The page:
Employment discrimination based on the initial or native language of a prospective employee is probably not lawful under US federal law. Requiring the English-language skills actually needed for a particular job is lawful. Doing "editing, writing, or translation" obviously requires language fluency. But unless a business can demonstrate that it is impossible for non-native speakers to achieve fluency comparable to native speakers needed for a particular position, demanding a specific native language would be demanding a particular national origin, and thus be an unlawful practice.
According to 42 U.S. Code § 2000e–2
It shall be an unlawful employment practice for an employer—
(1) to fail or refuse to hire or to discharge any individual, or otherwise to discriminate against any individual with respect to his compensation, terms, conditions, or privileges of employment, because of such individual’s race, color, religion, sex, or national origin; (emphasis added)
The US Equal Employment Opportunity Commission (EEOC) has a page on "Immigrants' Employment Rights under Federal Anti-Discrimination Laws" which says:
The law protects people against employment discrimination on the basis of their national origin. Following are some examples of employment discrimination based on national origin. ...
- Unlawful national origin discrimination may include discrimination because of a person's looks, customs, or language. ...
- Treating employees differently because they have a foreign accent is lawful only if accent materially interferes with being able to do the job. ....
According to Nolo's page on "Language and Accent Discrimination in the Workplace":
A job requirement that an employee must be fluent in English is legal if fluency is required to effectively perform the position. The Equal Employment Opportunity Commission (EEOC), the federal agency that interprets and enforces the laws prohibiting discrimination, has pointed out that the degree of fluency required varies from job to job, even within the same company. Therefore, blanket fluency requirements that apply equally to the customer service department and the warehouse workers might not be legal.
According to Workplace Fairness's page on "Language Discrimination":
Language discrimination is a subset of national origin discrimination. Language discrimination refers to the unfair treatment of an individual based solely upon the characteristics of their speech; such as, accent, size of vocabulary, and syntax. It can also involve a person's ability or inability to use one language instead of another. Because language discrimination is a form of national origin discrimination, the same body of law prohibits it.
Language discrimination is the unfair treatment of an individual solely because of their native language or other characteristics of speech, such as accent, size of vocabulary, and syntax. ... Some courts and government agencies have said that discrimination based on language is a form of national origin discrimination because primary language is closely related to the place a person comes from ...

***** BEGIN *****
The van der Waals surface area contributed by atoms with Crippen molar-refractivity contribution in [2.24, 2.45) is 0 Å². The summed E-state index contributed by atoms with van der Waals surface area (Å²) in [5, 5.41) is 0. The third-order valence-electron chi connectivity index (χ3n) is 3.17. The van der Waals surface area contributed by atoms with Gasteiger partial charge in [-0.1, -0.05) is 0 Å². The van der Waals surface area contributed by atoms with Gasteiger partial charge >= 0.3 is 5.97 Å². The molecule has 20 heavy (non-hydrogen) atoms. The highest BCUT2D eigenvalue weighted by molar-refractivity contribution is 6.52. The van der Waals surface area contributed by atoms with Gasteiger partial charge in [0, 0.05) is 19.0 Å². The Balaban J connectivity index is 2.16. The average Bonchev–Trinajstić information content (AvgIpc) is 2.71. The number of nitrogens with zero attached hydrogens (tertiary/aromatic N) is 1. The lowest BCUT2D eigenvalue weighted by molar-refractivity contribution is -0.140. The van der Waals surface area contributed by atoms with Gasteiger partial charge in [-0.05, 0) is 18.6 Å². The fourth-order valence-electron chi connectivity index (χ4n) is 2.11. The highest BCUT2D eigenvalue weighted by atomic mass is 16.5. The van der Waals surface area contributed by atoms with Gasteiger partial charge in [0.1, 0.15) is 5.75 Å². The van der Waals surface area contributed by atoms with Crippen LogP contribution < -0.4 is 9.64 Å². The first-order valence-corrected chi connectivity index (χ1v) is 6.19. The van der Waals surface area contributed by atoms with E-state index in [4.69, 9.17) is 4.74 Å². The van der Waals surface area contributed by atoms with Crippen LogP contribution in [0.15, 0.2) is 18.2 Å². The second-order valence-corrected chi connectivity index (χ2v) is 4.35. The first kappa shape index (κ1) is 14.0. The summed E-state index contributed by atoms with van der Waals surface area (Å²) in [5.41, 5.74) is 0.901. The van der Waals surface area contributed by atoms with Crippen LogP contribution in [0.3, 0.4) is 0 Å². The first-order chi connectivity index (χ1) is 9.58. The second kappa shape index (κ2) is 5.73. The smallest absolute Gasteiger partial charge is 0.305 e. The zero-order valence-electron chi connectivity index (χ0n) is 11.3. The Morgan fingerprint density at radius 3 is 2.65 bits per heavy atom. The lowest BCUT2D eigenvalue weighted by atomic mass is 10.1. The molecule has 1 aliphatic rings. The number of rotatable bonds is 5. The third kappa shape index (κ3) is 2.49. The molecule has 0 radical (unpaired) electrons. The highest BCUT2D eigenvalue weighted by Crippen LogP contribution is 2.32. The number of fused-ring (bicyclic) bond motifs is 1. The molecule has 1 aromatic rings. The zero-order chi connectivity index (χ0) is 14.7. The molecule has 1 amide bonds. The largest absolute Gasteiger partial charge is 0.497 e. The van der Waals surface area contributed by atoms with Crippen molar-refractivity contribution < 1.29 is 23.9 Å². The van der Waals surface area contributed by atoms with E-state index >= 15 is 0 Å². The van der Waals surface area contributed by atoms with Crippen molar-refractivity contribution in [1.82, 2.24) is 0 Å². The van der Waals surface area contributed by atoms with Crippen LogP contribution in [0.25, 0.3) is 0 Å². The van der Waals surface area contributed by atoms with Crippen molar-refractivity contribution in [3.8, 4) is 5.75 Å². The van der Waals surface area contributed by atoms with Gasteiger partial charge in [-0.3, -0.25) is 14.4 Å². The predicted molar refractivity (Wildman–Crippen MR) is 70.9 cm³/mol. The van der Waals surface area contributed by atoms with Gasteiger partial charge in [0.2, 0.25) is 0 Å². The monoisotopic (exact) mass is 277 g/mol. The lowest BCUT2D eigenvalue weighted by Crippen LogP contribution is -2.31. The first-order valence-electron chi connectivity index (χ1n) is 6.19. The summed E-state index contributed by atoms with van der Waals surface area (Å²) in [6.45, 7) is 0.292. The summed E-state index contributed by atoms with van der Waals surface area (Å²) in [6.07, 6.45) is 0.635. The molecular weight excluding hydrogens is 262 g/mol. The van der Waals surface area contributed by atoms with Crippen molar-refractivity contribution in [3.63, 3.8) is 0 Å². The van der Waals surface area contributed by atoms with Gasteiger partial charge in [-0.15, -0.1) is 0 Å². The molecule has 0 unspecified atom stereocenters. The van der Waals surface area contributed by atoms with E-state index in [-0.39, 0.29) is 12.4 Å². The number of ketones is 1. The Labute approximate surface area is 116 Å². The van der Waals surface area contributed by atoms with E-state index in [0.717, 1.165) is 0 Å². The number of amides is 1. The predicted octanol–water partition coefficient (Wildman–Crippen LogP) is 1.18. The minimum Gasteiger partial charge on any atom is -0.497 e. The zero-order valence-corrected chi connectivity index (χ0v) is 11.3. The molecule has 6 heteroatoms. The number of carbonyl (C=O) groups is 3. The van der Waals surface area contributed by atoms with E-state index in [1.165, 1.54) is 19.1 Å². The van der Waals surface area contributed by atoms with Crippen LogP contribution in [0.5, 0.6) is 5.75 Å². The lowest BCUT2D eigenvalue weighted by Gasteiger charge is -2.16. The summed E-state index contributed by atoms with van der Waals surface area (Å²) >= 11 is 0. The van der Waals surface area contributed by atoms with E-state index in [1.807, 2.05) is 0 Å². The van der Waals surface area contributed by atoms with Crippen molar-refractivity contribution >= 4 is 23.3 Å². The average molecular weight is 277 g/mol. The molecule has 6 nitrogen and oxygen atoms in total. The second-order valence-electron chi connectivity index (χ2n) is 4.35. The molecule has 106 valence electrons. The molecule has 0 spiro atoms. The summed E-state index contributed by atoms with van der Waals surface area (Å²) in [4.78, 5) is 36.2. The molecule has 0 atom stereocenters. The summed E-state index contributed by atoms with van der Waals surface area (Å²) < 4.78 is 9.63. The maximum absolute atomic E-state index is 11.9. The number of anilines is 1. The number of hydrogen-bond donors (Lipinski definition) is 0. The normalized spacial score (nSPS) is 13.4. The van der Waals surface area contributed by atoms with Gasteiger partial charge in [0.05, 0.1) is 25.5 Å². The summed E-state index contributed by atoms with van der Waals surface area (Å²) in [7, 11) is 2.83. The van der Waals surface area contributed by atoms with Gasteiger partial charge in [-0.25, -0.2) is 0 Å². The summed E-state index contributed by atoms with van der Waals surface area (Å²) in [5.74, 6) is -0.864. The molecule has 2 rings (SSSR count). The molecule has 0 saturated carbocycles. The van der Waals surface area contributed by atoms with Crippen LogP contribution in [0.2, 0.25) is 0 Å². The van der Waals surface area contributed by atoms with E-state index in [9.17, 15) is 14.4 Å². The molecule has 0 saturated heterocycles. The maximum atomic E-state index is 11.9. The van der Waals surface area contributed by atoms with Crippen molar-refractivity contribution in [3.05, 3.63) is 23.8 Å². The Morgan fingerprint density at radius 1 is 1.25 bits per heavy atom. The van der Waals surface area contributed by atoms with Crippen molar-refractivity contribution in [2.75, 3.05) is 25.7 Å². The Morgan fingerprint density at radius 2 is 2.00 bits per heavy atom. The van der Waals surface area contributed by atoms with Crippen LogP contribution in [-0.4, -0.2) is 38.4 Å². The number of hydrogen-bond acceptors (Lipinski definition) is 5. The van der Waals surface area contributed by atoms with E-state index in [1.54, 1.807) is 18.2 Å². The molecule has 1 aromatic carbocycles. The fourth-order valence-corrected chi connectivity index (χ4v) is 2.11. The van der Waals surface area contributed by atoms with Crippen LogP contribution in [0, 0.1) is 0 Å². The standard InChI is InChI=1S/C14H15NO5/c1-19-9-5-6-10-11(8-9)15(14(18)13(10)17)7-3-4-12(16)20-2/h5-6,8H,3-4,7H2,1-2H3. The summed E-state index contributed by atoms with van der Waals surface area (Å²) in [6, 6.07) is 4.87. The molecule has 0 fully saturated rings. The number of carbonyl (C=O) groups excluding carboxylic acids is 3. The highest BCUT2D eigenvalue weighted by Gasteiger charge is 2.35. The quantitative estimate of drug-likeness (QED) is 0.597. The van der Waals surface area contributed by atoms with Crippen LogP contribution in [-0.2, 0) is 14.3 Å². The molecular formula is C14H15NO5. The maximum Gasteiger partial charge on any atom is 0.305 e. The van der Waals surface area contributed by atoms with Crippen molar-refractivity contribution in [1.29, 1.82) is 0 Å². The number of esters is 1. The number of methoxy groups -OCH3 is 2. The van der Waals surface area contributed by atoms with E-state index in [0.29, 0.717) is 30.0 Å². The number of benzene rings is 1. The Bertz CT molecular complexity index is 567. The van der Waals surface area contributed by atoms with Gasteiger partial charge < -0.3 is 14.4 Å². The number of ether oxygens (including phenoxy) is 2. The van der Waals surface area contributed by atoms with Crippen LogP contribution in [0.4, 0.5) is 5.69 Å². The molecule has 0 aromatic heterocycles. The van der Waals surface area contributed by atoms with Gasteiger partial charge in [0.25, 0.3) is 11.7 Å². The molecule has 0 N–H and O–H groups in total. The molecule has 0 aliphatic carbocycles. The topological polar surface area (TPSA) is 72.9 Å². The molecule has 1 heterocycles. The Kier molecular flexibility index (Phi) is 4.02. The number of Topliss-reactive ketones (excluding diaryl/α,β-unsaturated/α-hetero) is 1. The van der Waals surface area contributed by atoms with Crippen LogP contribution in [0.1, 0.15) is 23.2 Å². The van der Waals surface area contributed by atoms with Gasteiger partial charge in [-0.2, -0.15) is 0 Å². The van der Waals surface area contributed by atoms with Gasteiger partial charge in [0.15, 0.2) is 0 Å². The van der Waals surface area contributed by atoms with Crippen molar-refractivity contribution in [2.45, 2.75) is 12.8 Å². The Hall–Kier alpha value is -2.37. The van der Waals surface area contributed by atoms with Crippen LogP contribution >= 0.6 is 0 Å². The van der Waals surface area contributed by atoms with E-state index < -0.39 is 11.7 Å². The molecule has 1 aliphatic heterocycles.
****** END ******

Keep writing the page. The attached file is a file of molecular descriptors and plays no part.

In "What Recent Court Cases Indicate About
English-Only Rules In The Workplace" by Rosanna McCalipst (U. PA. JOURNAL OF LABOR AND EMPLOYMENT LAW, volume 4 issue 2) it is said that:
Title VII of the Civil Rights Act of 1964 provides that it is unlawful to discriminate in the terms or conditions of employment based on one's race, religion, sex or national origin. There are two ways a plaintiff can prevail.
Either the plaintiff can prove disparate treatment, meaning the employer intentionally discriminated on the basis of one of the protected grounds, or disparate impact, meaning a seemingly neutral employment practice puts an undue burden on members of a protected class. ...
The disparate impact analysis was first set out by the Supreme Court in Griggs v. Duke Power Co. 401 U.S. 424 (1971). From
that case and the decisions of various courts interpreting the holding, a burden shifting analysis has emerged. There are three steps to the analysis. First, the plaintiff must establish that the policy in question has a disparate impact on a protected class. Next the employer must defend the policy by proffering a legitimate business purpose for it. Last, the plaintiff
can still prevail if it shows there is a less discriminatory method by which the legitimate business goal can be obtained.
According to "Avoiding Claims of Citizenship and National Origin Discrimination When Interviewing, Hiring, and Onboarding Foreign Workers" by the Dickinson Wright law firm:
National origin discrimination includes, but is not limited to, discrimination due to place of birth, country of origin, ancestry, native language, and may be based on a perception that the individual looks or sounds “foreign,” or any other national origin indicator.
I should add that if an employer is using "native" simply to mean "a very high level of fluency and skill with the language" then such a requirement is not discriminatory under 42 U.S. Code § 2000e–2, and quite likely not under any US law. If the employer is using "native" to mean "a very high level of fluency and skill obtained by learning the language as a young child" then the case is less clear, and most of the precedents cited above will be of only limited significance at best. I could not find a case squarely on point where a requirement for a "native speaker" in either of these senses, or indeed in any sense, was challenged.